Deciduous tree - Mode of operation
A tree is a perennial plant, which consists of a root, stem, branches, twigs and leaves. At our latitude, the deciduous tree sheds its leaves in autumn, so that it does not become parched in the winter. The upright growth habit is contingent to the dominance of the top bud of the final bud, also called the terminal bud. The growth substances formed in this bud, called auxins, prevent the growth of side shoots and thus growth by width. In some species of deciduous trees, this phenomenon subsides over time and the deciduous tree crown forms. Deciduous trees belong to the flowering plant group (angiosperms). Although there are more types of deciduous trees, conifers (gymnosperms) are more commonly found. Deciduous trees belong to the flowering plant group (angiosperms). Although there are more types of deciduous trees, conifers (gymnosperms) are more commonly found. (Repetition in source text.)
The tree and its roots are supplied with water and nutrients. With regard to root formation, there are big differences between the various species of deciduous trees. We differentiate between tap-rooted plants, heart-rooted plants and shallow-rooted plants. The heart root is very frequently represented in deciduous trees. The entire root mass of a tree corresponds to up to 25% of the mass of the other parts of the tree.
The trunk of the tree consists mainly of wood (xylem). Firstly, it has a static function. It connects the roots to the crown and serves as the medium with which the tree grows in height; this is important for the competition for sunlight in the forest. Secondly, the stem and crown are supplied with water and nutrients and then vice versa to the roots with assimilates which form in the leaves. The water rises to the crown in the phloem just behind the bark in the sapwood inside the trunk, and then flows downward. The rising water can reach a speed of up to 50 meters per hour. Crown The crown of the deciduous tree is formed out of twigs and branches. It is the tree's habitat above ground and seeks to absorb as much light (sunlight) through the leaves as possible. There are two types of crowns. The shade crown (e.g. maple, beech, hornbeam) is not leafy inside as opposed to the light crown (such as birch, oak, alder).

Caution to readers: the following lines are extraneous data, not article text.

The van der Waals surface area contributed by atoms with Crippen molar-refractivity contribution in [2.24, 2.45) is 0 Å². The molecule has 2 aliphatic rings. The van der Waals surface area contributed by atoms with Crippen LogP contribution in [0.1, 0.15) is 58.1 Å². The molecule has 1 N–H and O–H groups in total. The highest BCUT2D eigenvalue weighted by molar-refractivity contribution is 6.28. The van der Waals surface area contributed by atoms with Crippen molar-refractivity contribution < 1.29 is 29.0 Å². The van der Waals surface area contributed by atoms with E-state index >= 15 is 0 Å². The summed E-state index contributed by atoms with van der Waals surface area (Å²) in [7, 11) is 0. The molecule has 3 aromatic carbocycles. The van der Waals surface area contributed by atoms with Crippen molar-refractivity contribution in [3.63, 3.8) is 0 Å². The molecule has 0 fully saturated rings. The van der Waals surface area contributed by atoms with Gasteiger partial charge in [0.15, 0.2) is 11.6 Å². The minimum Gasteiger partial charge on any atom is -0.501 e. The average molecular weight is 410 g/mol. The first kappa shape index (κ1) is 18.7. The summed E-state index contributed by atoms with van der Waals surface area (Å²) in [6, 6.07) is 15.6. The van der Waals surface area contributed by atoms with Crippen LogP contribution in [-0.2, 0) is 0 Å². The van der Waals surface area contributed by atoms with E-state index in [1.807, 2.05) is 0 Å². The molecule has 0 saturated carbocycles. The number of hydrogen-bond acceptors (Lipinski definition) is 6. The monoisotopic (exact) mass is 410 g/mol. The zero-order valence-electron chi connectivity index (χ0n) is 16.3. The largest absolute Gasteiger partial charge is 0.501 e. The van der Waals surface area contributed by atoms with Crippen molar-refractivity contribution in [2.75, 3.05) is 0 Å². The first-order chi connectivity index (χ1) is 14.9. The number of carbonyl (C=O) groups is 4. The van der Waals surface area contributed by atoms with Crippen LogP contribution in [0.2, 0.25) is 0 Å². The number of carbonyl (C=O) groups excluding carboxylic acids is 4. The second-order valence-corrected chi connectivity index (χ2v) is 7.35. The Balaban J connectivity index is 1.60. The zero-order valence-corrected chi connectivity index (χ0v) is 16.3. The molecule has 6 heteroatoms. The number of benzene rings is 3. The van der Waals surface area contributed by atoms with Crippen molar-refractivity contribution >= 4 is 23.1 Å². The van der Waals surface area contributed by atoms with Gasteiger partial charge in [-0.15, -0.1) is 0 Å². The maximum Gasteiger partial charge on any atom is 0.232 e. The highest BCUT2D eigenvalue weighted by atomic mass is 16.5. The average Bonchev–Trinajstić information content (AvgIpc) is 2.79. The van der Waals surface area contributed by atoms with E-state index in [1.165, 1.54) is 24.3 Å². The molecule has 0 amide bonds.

The appearance of leaves in terms of shape, colour and size is the main distinguishing feature of trees. Alternatively, the type of tree can be determined on the basis of the buds, flowers, fruit and the habitus. The most important function of a tree apart from the binding of dust particles and the provision of shade is photosynthesis.
There is a green dye in the leaves of trees, called chlorophyll. The chlorophyll is needed to ensure that the leaves can produce nutrients from water and carbon dioxide. The water comes from the root and the carbon dioxide comes from the air. The process takes place in the chlorophyll cells of the leaves, i.e. the chloroplasts. The air is absorbed from the bottom of the leaf, which fills the spaces between the cells. In sunlight, chlorophyll is induced and takes in carbon dioxide from the air. This clogs itself with water to form a chemical reaction which results in the formation of glucose. The glucose gives the tree energy which it uses to live and which can be transported to any part of the tree.